It may be that in debuting a new workshop about cover letters called Covering Your Agenda, I have noticed a lot more articles about cover letters lately, have you? What is also surprising is how cover letters, like resumes, have changed in the last decade. If you haven’t had to search for work in a while, or you’re not getting far in the interview process, here are some key aspects of the cover letter you may not have realized:
- They set the stage. They seem outdated but that is only because you didn’t realize you’re now writing it as an email. If it’s not required – which is a test to see if you follow directions and to weed out insincere job seekers – sending one in with your resume will set you apart.
- They greet so don’t address To Whom It May Concern because Ms. Concern doesn’t work there. Find out who is hiring and write it to them. This will not only also set you apart, it will ensure that someone takes responsibility for evaluating your application.
- They’re not about you, they’re about what you can do for the person reading it, so make sure you address their questions and concerns about your fit for the role.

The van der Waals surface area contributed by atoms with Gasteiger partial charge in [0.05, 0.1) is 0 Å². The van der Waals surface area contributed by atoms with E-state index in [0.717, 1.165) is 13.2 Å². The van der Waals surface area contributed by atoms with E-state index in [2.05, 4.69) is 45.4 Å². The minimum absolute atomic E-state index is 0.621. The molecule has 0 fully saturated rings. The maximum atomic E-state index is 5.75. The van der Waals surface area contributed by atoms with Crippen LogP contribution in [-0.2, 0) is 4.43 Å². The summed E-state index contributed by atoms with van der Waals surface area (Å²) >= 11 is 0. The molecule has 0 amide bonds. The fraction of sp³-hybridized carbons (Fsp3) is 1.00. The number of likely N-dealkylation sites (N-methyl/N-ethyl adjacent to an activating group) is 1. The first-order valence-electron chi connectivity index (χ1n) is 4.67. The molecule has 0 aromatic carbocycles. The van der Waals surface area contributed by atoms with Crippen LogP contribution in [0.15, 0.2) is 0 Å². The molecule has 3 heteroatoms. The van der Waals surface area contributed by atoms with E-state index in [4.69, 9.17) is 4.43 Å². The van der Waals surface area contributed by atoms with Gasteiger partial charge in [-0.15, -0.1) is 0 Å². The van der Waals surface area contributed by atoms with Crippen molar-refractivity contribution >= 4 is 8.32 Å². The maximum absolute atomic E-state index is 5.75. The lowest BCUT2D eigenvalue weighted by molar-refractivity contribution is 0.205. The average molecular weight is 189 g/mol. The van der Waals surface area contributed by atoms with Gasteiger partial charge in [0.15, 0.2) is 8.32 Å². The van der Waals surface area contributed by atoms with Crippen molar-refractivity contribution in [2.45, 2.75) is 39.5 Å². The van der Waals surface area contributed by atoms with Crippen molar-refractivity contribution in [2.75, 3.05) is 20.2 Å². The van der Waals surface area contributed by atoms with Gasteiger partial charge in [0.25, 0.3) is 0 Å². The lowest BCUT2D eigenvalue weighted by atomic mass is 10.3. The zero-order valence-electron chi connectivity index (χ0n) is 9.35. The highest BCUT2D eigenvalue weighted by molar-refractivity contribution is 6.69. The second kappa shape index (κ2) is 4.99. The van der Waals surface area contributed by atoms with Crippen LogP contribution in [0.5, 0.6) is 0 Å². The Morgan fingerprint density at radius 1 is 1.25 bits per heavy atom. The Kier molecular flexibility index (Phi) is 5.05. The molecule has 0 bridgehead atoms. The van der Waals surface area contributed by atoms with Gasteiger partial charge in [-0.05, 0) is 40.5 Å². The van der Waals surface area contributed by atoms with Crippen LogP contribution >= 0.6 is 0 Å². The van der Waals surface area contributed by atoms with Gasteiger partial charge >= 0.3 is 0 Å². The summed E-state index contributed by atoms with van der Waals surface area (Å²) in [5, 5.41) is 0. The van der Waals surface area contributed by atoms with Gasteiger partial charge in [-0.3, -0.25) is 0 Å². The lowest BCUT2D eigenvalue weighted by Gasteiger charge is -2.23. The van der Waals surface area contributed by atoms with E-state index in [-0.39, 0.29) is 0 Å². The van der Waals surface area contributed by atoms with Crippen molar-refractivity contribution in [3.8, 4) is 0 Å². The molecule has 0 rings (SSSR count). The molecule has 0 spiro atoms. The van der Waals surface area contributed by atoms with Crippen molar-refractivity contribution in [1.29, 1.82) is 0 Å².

- They create opportunity. A confident letter properly addressed and ending with a call to action is more likely to earn you a phone screen or interview than anything else.
If you need a formula for writing an effective cover letter here is my suggestion:
- Open with an attention-getting statement and introduction about who you are and what you’re applying for.
- Outline why you believe you’re a good fit for the role.
- Explain why you’re interested in this particular job at this particular company.
- Thank them for the time and consideration and give a call to action that will help motivate them to call you.
This formula so will help provide some structure to all the things you want to say to your next employer, and if handled properly, you could end up with four times the amount of interview offers you got before, so what’s on your agenda?